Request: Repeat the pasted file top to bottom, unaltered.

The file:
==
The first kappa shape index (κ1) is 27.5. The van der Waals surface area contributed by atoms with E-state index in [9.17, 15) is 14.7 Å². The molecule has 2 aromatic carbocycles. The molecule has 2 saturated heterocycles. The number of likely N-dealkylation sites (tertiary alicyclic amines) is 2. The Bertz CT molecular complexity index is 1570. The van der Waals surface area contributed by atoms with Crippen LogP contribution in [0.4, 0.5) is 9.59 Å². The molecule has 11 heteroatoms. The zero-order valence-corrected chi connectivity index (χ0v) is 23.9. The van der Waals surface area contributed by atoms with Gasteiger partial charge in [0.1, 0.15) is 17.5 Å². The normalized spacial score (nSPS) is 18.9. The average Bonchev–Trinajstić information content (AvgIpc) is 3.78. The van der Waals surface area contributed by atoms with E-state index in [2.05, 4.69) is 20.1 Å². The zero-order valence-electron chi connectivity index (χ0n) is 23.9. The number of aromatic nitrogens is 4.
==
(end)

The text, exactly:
The first kappa shape index (κ1) is 27.5. The van der Waals surface area contributed by atoms with E-state index in [9.17, 15) is 14.7 Å². The molecule has 2 aromatic carbocycles. The molecule has 2 saturated heterocycles. The number of likely N-dealkylation sites (tertiary alicyclic amines) is 2. The Bertz CT molecular complexity index is 1570. The van der Waals surface area contributed by atoms with Crippen LogP contribution in [0.4, 0.5) is 9.59 Å². The molecule has 11 heteroatoms. The zero-order valence-corrected chi connectivity index (χ0v) is 23.9. The van der Waals surface area contributed by atoms with Gasteiger partial charge in [0.1, 0.15) is 17.5 Å². The normalized spacial score (nSPS) is 18.9. The average Bonchev–Trinajstić information content (AvgIpc) is 3.78. The van der Waals surface area contributed by atoms with E-state index in [2.05, 4.69) is 20.1 Å². The zero-order valence-electron chi connectivity index (χ0n) is 23.9. The number of aromatic nitrogens is 4.